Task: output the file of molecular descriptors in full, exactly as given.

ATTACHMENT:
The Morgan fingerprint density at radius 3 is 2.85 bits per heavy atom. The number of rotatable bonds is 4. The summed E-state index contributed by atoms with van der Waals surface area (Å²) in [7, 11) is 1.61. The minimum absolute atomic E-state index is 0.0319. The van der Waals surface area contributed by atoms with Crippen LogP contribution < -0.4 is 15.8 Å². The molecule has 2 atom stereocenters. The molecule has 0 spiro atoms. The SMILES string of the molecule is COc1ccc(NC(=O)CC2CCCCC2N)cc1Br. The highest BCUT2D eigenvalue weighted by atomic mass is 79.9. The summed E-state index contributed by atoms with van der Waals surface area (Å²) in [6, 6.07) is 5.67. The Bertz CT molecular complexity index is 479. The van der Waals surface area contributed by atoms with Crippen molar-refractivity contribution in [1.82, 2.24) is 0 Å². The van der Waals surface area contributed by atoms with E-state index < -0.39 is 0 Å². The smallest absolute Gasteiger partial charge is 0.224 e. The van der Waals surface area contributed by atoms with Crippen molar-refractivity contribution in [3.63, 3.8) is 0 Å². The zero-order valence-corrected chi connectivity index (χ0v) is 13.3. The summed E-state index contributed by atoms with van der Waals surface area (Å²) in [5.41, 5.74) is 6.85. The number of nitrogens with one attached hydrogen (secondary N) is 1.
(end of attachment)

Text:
The Morgan fingerprint density at radius 3 is 2.85 bits per heavy atom. The number of rotatable bonds is 4. The summed E-state index contributed by atoms with van der Waals surface area (Å²) in [7, 11) is 1.61. The minimum absolute atomic E-state index is 0.0319. The van der Waals surface area contributed by atoms with Crippen LogP contribution < -0.4 is 15.8 Å². The molecule has 2 atom stereocenters. The molecule has 0 spiro atoms. The SMILES string of the molecule is COc1ccc(NC(=O)CC2CCCCC2N)cc1Br. The highest BCUT2D eigenvalue weighted by atomic mass is 79.9. The summed E-state index contributed by atoms with van der Waals surface area (Å²) in [6, 6.07) is 5.67. The Bertz CT molecular complexity index is 479. The van der Waals surface area contributed by atoms with Crippen molar-refractivity contribution in [1.82, 2.24) is 0 Å². The van der Waals surface area contributed by atoms with E-state index < -0.39 is 0 Å². The smallest absolute Gasteiger partial charge is 0.224 e. The van der Waals surface area contributed by atoms with Crippen molar-refractivity contribution in [3.63, 3.8) is 0 Å². The zero-order valence-corrected chi connectivity index (χ0v) is 13.3. The summed E-state index contributed by atoms with van der Waals surface area (Å²) in [5.41, 5.74) is 6.85. The number of nitrogens with one attached hydrogen (secondary N) is 1.